LONDON, ONT. -- A publication ban put in place at the St. Thomas courthouse on Friday continues to raise questions.

The ban was approved at a bail hearing for a suspect in a drug bust case.

It came just hours after the St. Thomas Police Service published a press release regarding a search of a Talbot Street apartment that saw two people arrested after firearms and $50,000 in drugs and cash were seized.

A 31-year-old man and 22-year-old woman are facing dozens of drug- and firearm-related charges in the case and the man is also facing a number of breach of probation and breach of recognizance charges.

Shortly after the arrests were made public, Elgin-Middlesex-London MP Karen Vecchio posted a statement to Facebook indicating that one of those arrested was a family member.

CTV News has confirmed the family member is her 22-year-old daughter.

Ari Goldkind, a criminal defence lawyer, tells CTV News a Section 517 ban is very common, but also very specific, and applies to information about the case or the accused.

“What the 517 order is really all about, is not trying the case in the media, until the day in court. Theoretically, not to pervert or poison a jury, not to have information come out, into the media that’s really not germane to what a trial will be.”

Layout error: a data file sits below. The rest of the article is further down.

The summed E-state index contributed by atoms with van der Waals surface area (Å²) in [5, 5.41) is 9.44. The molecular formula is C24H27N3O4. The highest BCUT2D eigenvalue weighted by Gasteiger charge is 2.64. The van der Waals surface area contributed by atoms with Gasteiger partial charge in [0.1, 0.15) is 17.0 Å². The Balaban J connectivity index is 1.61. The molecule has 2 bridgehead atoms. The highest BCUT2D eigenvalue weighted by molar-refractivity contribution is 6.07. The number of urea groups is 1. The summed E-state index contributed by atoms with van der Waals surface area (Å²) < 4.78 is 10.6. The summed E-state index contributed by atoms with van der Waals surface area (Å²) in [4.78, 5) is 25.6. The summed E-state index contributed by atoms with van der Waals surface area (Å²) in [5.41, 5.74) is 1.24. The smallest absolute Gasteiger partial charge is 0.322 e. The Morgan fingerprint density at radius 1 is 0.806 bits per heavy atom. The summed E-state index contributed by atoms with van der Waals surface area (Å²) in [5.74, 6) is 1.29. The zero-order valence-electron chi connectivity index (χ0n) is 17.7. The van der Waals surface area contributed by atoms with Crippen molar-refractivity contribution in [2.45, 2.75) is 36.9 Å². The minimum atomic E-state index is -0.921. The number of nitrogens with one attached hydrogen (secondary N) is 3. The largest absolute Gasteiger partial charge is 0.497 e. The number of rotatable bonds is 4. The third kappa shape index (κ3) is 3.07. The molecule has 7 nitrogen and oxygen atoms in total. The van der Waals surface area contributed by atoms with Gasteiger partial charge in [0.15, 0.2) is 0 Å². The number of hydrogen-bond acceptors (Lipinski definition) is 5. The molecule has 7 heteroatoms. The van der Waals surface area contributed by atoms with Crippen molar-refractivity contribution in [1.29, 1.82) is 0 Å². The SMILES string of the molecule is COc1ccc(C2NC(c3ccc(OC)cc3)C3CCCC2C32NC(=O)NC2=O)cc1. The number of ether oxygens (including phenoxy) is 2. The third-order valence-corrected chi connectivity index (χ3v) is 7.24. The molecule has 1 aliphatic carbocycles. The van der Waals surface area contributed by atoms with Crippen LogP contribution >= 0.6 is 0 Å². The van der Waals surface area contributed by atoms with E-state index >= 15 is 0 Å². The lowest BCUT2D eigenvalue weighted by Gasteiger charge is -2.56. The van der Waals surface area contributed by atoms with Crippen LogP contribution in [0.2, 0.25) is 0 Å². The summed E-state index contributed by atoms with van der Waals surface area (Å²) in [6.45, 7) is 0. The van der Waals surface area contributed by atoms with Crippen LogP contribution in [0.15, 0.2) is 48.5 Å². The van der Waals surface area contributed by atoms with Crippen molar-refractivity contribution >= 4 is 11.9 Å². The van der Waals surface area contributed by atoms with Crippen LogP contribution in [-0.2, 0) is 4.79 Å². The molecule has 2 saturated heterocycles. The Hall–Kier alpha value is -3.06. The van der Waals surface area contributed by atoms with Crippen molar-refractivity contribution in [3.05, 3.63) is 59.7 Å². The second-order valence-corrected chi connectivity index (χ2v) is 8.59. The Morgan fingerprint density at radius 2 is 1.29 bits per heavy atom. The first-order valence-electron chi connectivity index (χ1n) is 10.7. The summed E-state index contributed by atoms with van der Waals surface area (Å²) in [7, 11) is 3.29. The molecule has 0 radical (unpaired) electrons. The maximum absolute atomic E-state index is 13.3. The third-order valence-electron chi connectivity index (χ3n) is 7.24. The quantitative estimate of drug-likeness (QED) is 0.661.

He adds that only a prosecutor or defence lawyer can make the request for a publication ban, not a member or the public or an elected official, and this is not evidence of any special treatment.

“And 99.9 per cent of defence lawyers on an everyday, ordinary basis makes this request. Once the defence lawyer for the accused makes it, it’s automatic… but don’t think that if you don’t want your friends name in there, you can call down to the courthouse and say I want a publication ban, you will not get far.”

Vecchio has also stated in a post to social media that she did not request the ban.

It remains unclear why police have removed details related to the case, including their press release, as only court proceedings are covered by the ban.

According to Goldkind, “Something that was disseminated before the publication ban in court was ordered, does not have to be taken down. There may have been a request to do so, and the media may comply with that because they are fearful of repercussions or it comes from the police, but information such as the accused’s name, what they are charged with, that is not something that in my view would have to be pulled down absent a fight.”

Calls to St. Thomas police on Monday have not been returned.

Privacy of politicians also at issue

Vecchio has asked that her privacy, and that of her family, be respected at this time.

But as a public figure, Jackie Newman, a King’s College political science professor, says there’s a question to be asked.

“This question of, how much of a politician’s life is an open book. How much privacy can a politician expect?”

The political landscape has vastly changed in recent years, Newman adds.

“In today, its 24-hour news cycle, and internet, and Twitter, and Instagram, and what have you. It doesn’t seem to be that a lot of space in a politician’s life that isn’t particularly public.”